The Indian Space Research Organisation (ISRO), which launched a record 11 satellites in one go with its moon mission 'Chandrayan' on 22 October last year, and successfully launched the 3,463 kg W2M satellite in partnership with the European space agency, has its hands full now.
The Indian space agency is now gearing up to launch four satellites for as many countries this year.
"The Indian space agency is gearing up to launch four satellites of Singapore, Netherlands, Italy and Algeria in 2009," said KR Sridhara Murthy, managing director of Antrix Corporation Ltd, which is the commercial arm of Bangalore-based ISRO.
He said, if everything goes as planned, ISRO will soon be a research centre for international space research professionals. The country already has a strong presence in the international satellite-building and launch service, Murthy pointed out.
The W2M communication satellite, launched in partnership with EADS-Astrium, is the heaviest satellite built by ISRO so far. The satellite was jointly developed by Antrix and EADS-Astrium for Eutelsat Communications, the Paris based global satellite communications provider.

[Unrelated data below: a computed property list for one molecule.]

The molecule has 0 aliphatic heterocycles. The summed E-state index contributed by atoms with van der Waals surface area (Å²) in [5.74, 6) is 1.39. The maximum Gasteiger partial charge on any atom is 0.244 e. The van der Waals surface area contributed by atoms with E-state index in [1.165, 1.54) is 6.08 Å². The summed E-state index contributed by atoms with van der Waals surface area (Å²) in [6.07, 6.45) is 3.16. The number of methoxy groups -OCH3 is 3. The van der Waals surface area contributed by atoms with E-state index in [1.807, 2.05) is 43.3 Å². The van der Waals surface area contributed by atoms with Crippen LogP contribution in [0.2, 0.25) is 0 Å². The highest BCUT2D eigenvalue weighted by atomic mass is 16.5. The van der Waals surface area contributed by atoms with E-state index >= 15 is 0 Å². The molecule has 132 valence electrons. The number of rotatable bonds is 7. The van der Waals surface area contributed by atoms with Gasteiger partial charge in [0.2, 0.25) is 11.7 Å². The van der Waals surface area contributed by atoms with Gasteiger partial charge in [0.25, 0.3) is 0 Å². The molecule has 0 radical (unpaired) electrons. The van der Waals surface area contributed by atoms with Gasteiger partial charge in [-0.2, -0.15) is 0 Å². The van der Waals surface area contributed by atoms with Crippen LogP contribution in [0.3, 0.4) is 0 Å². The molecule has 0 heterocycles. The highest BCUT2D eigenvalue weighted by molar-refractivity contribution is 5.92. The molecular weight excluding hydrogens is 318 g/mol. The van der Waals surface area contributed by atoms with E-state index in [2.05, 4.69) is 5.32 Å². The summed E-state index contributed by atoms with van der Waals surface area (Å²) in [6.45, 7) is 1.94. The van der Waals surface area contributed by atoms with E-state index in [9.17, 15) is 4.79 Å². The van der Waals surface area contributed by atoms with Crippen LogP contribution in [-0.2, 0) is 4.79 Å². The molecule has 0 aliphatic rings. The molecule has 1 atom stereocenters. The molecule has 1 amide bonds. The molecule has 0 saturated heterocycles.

Antrix provided the satellite and performed W2M's integration and testing at ISRO facilities in Bangalore, Astrium was responsible for overall programme management and delivery of the communications payload.
The W2M communication satellite, which also brought ISRO a record $40 million profit, was launched by the European Ariane-5 launch vehicle from the Guiana Space Centre at Kourou in French Guiana just two weeks ago.
KR Sridhara Murthy, managing director of Antrix Corporation Ltd, the commercial arm of ISRO, said these contracts have been achieved by ISRO independently and not in partnership with EADS-Astrium.
The cost of satellite production in India, at Euro 20,000 per kg, is also the lowest for any country so far, Murthy further added.
ISRO, he said, is trying its best to make its satellites more power and weight efficient so that it can pack more payloads without increasing the weight of the satellite.
Besides, ISRO is also developing a more powerful launch vehicle. Once the new GSLV-Mk III rocket is operational, ISRO will be able to launch heavier satellites, Murthy added.